Abstract

The purpose of this paper is to describe the downhole completion equipment presently being used by operators in East Texas to complete wells producing from Cotton Valley formations. Particular emphasis is placed on the factors that influence these operators in placed on the factors that influence these operators in their downhole completion equipment decisions.

Introduction

In this discussion the factors that influence downhole completion equipment selection are broken down into two categories. The first category is composed of the characteristics of the zone being produced that have an effect on proper equipment selection. The techniques being employed to make production from Cotton Valley wells economical vary between operators. The effects of these different techniques make up the second category.

COTTON VALLEY SAND

One area of concern when selecting downhole completion equipment is the environment in which the equipment must perform during the production of well effluents. In the Cotton Valley sand this environment itself does not dictate the use of any specific equipment. For example, pressure differentials placed across the packer during the life of the well are always a primary consideration. With packer depths not exceeding 12,000 feet and completion fluids left in the annulus generally less than 10 lb./gal. in weight, even if the bottom hole pressure were to draw down to zero, the differential pressure placed across the packer from the top would not exceed 6250 psi. Bottom packer from the top would not exceed 6250 psi. Bottom hole pressures experienced during production from the Cotton Valley sand generally do not exceed 5500 psi. These pressures do not rule out the use of almost any production packer available to the petroleum industry. production packer available to the petroleum industry. In addition to pressure differentials, bottom hole temperature and the presence of corrosive agents in well effluents must be taken into consideration when selecting downhole completion equipment. Here again, in Cotton Valley sand completions the temperature at the depth of the packer does not exceed 275 deg. F, and the presence of H2S and similar corrosive agents has not been a problem. Consequently, it is apparent that conditions affecting the packer during well production allow the use of any of the three types of packers available: permanent-drillable, permanent-retrievable, or hook-wall type packers.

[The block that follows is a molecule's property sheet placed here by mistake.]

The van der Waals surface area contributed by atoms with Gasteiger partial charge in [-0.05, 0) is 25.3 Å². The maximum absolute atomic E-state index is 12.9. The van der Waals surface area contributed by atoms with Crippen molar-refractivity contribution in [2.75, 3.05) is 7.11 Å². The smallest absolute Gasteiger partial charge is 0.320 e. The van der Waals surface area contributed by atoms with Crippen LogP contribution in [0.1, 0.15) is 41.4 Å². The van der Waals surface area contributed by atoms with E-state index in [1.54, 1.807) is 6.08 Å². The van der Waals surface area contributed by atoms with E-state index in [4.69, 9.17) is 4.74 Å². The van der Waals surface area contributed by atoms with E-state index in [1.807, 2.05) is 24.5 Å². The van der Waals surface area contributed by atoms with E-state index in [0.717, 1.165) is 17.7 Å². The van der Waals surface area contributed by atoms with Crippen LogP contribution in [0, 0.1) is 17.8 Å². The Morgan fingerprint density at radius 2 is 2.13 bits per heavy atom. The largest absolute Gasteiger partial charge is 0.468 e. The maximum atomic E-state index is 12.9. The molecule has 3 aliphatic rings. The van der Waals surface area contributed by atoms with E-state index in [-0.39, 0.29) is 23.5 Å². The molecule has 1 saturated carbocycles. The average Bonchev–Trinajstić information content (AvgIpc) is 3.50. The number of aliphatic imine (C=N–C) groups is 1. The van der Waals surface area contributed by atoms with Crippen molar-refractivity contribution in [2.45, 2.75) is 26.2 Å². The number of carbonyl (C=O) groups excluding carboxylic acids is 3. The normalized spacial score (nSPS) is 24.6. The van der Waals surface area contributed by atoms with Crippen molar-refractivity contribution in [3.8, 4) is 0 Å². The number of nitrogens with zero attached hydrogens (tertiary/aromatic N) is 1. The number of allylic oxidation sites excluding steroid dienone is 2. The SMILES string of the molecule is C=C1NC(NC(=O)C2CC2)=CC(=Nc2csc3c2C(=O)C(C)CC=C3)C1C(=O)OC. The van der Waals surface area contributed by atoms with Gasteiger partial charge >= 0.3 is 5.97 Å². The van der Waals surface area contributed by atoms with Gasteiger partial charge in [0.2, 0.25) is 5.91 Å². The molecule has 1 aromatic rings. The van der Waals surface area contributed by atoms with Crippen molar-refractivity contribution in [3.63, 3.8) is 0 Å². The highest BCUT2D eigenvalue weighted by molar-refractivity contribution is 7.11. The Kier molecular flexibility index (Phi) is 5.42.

A brief description of these packers may be helpful at this time. Permanent-drillable and permanent-retrievable packers fall into a more general permanent-retrievable packers fall into a more general category of permanent type packers. Permanent type packers are generally run independently of the tubing and packers are generally run independently of the tubing and effect a seal against the casing wall. A seal assembly made up on the lower end of the tubing is then run and located in the polished bore of the packer effecting a tubing to packer seal. Hook-wall type packers are run into the well on the end of the tubing string and set by some type of tubing manipulation.

For operators who decide to do some or all of their initial well stimulation through the tubing and under their production packer, special consideration must be given to designing downhole assemblies that will perform satisfactorily in this environment. This is especially true in Cotton Valley sand wells because massive hydraulic fracturing typically is necessary to obtain economic production. Two aspects of this through-tubing stimulation which must be subjected to close scrutiny are:

  1. tubing movement as a result of pressure and temperature changes and

  2. pressure differentials to which the packer might be subjected.

In the event that a ball out or screen out should occur during stimulation jobs which often exceed 100,000 gallons in volume and rates of 15 barrels per minute into a formation with as much as 280 deg. F temperature, considerable tubing contraction can be anticipated. Formulas and computer programs for predicting the effects of pressure, rates, volumes, and predicting the effects of pressure, rates, volumes, and temperature on tubing movement are readily available. A discussion of the calculations involved in these tubing movement predictions is beyond the scope of this paper. It is sufficient to say that estimates of the extent of tubing contraction should be obtained in order to minimize the possibility of subjecting either the tubing or the packer to stresses which are beyond their designed limitations.

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